The first of six ‘combative’ debates didn’t disappoint, says Flora Neville
There’s much talk of provocation and ‘feather ruffling’ at the inaugural Tuncoats, a new programme of debates aimed at ‘rugby tackling fundamental issues facing contemporary practice with a playful and combative format’ that will foment ‘open and critical discussion, turning conventional consensus on its head.’ The first one, held on Bonfire night at the London Metropolitan University’s CASS, was entitled ‘Quit Architecture Now’.
A warm up act, a free bar before the debate, a phone, twitter and photograph embargo are all on the cards in the name of avoiding what co-curators Phineas Harper, deputy director of the Architecture Foundation and Maria Smith, director of new practice Interrobang call, ‘luke-warm love ins… dull, stuffy, uncritical debates.’
When I arrive I’m greeted with Russian-revolution style vodka and my phone is sealed in an envelope so I won’t be tempted to tweet.
If you lie corpse-like in bed wearing a turtleneck, having forgotten what sex is, quit architecture now
Luke Courtier, the warm-up act, delivers a deliciously sarcastic portrayal of a life devoted to Design. Rapidly spoken to a few notes on his guitar, he laments, ‘my searing ennui’ that ‘all started last week at the International water closet biennale, I was giving a key note on a very small Japanese toilet with an unnervingly aggressive bidet function and everything just flushed away as it were.’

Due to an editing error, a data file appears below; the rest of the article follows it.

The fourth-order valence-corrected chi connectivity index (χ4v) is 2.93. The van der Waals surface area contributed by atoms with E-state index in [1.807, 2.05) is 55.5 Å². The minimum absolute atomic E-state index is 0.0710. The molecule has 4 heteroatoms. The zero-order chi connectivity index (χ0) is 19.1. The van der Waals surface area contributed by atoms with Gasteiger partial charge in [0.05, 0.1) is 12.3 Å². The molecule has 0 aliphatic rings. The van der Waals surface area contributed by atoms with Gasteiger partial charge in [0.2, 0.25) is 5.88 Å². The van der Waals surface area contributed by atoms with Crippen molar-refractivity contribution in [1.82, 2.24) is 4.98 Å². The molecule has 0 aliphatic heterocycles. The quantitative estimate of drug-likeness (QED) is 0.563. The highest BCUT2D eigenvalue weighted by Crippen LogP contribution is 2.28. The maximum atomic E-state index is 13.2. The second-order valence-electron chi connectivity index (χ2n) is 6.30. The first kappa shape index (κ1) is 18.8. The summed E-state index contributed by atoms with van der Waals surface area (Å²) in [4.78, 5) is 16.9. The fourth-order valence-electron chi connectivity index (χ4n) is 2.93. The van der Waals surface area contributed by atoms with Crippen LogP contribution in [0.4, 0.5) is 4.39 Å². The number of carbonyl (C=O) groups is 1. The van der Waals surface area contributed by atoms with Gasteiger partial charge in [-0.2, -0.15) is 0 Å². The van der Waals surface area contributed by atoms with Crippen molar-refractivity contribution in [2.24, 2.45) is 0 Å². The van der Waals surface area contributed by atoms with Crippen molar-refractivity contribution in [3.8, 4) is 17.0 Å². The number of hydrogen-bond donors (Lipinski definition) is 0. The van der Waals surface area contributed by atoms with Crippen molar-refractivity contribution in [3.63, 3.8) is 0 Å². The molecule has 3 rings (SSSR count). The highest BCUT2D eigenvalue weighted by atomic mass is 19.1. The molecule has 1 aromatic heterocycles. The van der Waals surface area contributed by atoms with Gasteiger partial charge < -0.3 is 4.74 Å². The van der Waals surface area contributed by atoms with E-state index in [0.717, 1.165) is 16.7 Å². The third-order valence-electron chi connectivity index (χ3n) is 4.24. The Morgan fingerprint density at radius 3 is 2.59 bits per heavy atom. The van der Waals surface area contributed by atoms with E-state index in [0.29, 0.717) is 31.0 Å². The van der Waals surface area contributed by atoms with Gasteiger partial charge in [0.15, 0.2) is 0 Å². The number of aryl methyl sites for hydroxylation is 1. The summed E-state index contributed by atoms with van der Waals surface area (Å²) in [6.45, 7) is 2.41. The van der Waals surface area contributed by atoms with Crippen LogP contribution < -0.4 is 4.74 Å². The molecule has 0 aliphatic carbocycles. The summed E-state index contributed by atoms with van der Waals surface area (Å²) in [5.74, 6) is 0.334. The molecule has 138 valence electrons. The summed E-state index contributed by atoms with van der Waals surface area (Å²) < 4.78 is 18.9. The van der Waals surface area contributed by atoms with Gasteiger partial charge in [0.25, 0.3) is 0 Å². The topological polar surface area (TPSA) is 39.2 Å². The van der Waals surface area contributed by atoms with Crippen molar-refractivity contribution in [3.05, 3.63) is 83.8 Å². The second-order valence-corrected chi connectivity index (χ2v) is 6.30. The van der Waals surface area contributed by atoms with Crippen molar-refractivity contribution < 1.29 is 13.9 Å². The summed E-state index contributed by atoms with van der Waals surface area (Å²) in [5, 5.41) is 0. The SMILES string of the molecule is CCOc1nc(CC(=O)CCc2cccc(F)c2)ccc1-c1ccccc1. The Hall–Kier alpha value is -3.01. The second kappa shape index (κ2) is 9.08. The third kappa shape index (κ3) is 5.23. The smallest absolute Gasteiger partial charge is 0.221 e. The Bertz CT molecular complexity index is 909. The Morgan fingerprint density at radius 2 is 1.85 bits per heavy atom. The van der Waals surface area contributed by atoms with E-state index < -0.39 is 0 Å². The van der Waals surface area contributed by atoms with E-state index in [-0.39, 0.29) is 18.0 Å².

Following Luke, the first panellist for the motion, Kate MacTiernan. Having studied architecture and worked for Makespace, Kate became creative director of Shuffle, the community organisation behind the annual Shuffle Festival in Mile End.
If you lie corpse-like in bed wearing a turtleneck, having forgotten what sex is, ‘quit architecture now,’ Kate advises. ‘We don’t actually need you in society,’ she says, ‘there’s enough shapely shit out there.’
‘I will shoot myself in the head,’ is her dramatic assertion, if architects continue to claim that their buildings do anything for communities. Renzo Piano claimed Central St Giles would be ‘a joyful heart’ for the city, she says. A Byron Burger restaurant where people go on their lunch break is hardly the heart and soul of London.
‘It is architecture itself that needs to stop being so architecture,’ and with this she concludes, ‘Quit architecture now.’
Next up, Harry Parr, who studied at the Bartlett before co-founding Bompas and Parr, the design studio that produces inhabitable clouds of Gin and Tonic and the world’s first multisensory fireworks. In a remarkable, techni-coloured shirt, Harry jumps straight in. ‘Let’s deal straight away with this issue of sex, don’t have friends who are architects.’
His arguments in favour of staying in the profession are both winning and imaginative. Though it takes a long time to get to the top, ‘there’s so much waiting for you when you get there.’ Like Rogers, ‘you can become a megalomaniac,’ who pretended he couldn’t understand any French when designing the Centre Pompidou, so that, ‘through sheer bloody-mindedness, he got his own way.’ Though as an architect, ‘you will die,’ you have stone at your fingertips, through which you can always be remembered no matter how talentless you are.